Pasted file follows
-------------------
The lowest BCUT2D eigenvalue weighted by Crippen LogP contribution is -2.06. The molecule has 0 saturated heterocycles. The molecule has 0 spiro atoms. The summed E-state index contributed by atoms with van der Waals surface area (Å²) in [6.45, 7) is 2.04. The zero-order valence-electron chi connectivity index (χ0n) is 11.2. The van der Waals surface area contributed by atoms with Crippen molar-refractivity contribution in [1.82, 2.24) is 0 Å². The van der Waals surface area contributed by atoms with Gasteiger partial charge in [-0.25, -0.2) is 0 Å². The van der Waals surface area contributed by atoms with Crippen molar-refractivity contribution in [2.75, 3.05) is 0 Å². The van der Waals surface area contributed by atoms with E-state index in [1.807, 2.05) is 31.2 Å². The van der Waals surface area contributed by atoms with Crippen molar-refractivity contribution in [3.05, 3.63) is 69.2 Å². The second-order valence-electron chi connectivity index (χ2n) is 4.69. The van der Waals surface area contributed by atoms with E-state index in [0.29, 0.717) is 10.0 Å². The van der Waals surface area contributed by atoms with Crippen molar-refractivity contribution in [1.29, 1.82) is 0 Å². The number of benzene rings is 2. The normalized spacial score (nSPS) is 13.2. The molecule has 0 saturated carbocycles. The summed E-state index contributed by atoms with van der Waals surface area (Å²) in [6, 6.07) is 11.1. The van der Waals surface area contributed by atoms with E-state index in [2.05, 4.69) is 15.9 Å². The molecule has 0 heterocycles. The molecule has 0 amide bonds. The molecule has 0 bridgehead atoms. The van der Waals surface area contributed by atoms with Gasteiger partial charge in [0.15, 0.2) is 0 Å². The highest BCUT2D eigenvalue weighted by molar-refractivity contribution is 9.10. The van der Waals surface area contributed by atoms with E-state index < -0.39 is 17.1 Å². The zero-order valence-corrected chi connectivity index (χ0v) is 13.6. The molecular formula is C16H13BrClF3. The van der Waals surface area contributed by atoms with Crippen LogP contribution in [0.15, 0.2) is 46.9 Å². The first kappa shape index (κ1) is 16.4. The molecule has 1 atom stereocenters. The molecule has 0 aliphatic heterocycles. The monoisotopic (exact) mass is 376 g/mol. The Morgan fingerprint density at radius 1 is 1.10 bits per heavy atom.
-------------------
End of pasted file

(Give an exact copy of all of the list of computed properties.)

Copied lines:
The lowest BCUT2D eigenvalue weighted by Crippen LogP contribution is -2.06. The molecule has 0 saturated heterocycles. The molecule has 0 spiro atoms. The summed E-state index contributed by atoms with van der Waals surface area (Å²) in [6.45, 7) is 2.04. The zero-order valence-electron chi connectivity index (χ0n) is 11.2. The van der Waals surface area contributed by atoms with Crippen molar-refractivity contribution in [1.82, 2.24) is 0 Å². The van der Waals surface area contributed by atoms with Gasteiger partial charge in [-0.25, -0.2) is 0 Å². The van der Waals surface area contributed by atoms with Crippen molar-refractivity contribution in [2.75, 3.05) is 0 Å². The van der Waals surface area contributed by atoms with E-state index in [1.807, 2.05) is 31.2 Å². The van der Waals surface area contributed by atoms with Crippen molar-refractivity contribution in [3.05, 3.63) is 69.2 Å². The second-order valence-electron chi connectivity index (χ2n) is 4.69. The van der Waals surface area contributed by atoms with E-state index in [0.29, 0.717) is 10.0 Å². The van der Waals surface area contributed by atoms with Crippen molar-refractivity contribution in [1.29, 1.82) is 0 Å². The number of benzene rings is 2. The normalized spacial score (nSPS) is 13.2. The molecule has 0 saturated carbocycles. The summed E-state index contributed by atoms with van der Waals surface area (Å²) in [6, 6.07) is 11.1. The van der Waals surface area contributed by atoms with E-state index in [2.05, 4.69) is 15.9 Å². The molecule has 0 heterocycles. The molecule has 0 amide bonds. The molecule has 0 bridgehead atoms. The van der Waals surface area contributed by atoms with Gasteiger partial charge in [0.15, 0.2) is 0 Å². The highest BCUT2D eigenvalue weighted by molar-refractivity contribution is 9.10. The van der Waals surface area contributed by atoms with E-state index < -0.39 is 17.1 Å². The zero-order valence-corrected chi connectivity index (χ0v) is 13.6. The molecular formula is C16H13BrClF3. The van der Waals surface area contributed by atoms with Crippen LogP contribution in [0.15, 0.2) is 46.9 Å². The first kappa shape index (κ1) is 16.4. The molecule has 1 atom stereocenters. The molecule has 0 aliphatic heterocycles. The monoisotopic (exact) mass is 376 g/mol. The Morgan fingerprint density at radius 1 is 1.10 bits per heavy atom.